The episode from Mirror of Mirth could easily find its way into “The Murders in the Rue Morgue,” for Poe was clearly conversant with jestbook material. Mabbott suggests that stage comedians, both English and American, often relied on such fare. A devotee of the theater, Poe may have seen a performance of a sketch about imitating apes. Furthermore, records of Boston bookseller John Usher indicate the popularity of the more ribald sixteenth-century jestbooks [Scoggin’s Jests, published in the late 1560’s, even found favor with the Puritans — see James D. Hart, The [column 2:] Popular Book (Berkeley: University of California Press, 1950), pp. 15-17]. One may surmise, therefore, that the direct source might have been accessible to Poe, or, more likely, he ran across such an episode in a modern compilation like the one he reviewed in the Southern Literary Messenger (December 1835). In the review [Complete Works, VII, 90-91] he comments favorably on the jestbook Nuts to Cracks: Or Quips, Quirks, Anecdotes and Facts of Oxford and Cambridge Scholars, and alludes to Jests of Joe Miller (1739). Poe could well have turned to jestbook material for his imitating ape in “Murders.” Furthermore in light of his own comment in Burton’s Gentlemen’s Magazine that awe recognize his [Burton’s] critical pen in the critical account of ’Shakespeare’s Jest Book’ . . . ” [Clarence S. Brigham, ed., Poe’s Contributions to Alexander’s Weekly Messenger (Worcester, Mass: American Antiquarian Society, 1942), p. 28], scholars might do well to examine more carefully the role of jestbooks among Poe’s sources.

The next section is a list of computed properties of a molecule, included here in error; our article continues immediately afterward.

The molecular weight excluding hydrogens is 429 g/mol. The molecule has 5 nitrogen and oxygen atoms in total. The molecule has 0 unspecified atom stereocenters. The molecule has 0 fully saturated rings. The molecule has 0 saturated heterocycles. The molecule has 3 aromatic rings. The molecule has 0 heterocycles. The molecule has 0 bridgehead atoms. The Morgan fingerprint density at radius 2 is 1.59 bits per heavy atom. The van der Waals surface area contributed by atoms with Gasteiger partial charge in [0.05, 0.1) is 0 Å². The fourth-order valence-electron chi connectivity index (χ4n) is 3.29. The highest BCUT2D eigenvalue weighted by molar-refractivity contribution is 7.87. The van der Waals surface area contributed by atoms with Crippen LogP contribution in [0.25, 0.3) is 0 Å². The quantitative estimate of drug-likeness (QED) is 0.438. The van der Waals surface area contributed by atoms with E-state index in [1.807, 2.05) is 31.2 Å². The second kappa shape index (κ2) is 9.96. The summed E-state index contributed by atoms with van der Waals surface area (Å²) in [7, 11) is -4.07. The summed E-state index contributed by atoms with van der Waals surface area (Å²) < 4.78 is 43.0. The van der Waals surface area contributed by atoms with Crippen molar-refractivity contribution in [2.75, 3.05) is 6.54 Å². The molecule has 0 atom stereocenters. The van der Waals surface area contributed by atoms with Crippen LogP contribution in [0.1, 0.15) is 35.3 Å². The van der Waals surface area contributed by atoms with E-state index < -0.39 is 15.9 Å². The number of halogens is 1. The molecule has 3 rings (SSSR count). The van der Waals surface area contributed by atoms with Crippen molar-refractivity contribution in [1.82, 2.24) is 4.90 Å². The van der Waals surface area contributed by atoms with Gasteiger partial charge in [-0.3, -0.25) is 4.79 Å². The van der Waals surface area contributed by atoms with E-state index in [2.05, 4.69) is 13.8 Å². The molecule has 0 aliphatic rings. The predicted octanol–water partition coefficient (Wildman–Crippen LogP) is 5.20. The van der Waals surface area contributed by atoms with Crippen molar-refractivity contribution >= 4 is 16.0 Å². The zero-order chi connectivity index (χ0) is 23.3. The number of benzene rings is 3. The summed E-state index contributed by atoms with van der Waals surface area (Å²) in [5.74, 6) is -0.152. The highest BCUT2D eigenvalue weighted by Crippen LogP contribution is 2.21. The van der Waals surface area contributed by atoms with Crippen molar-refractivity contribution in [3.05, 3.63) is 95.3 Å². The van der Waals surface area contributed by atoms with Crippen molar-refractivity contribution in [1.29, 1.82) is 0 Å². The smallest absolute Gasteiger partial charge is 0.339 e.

E. Kate Stewart, Worcester Polytechnic Institute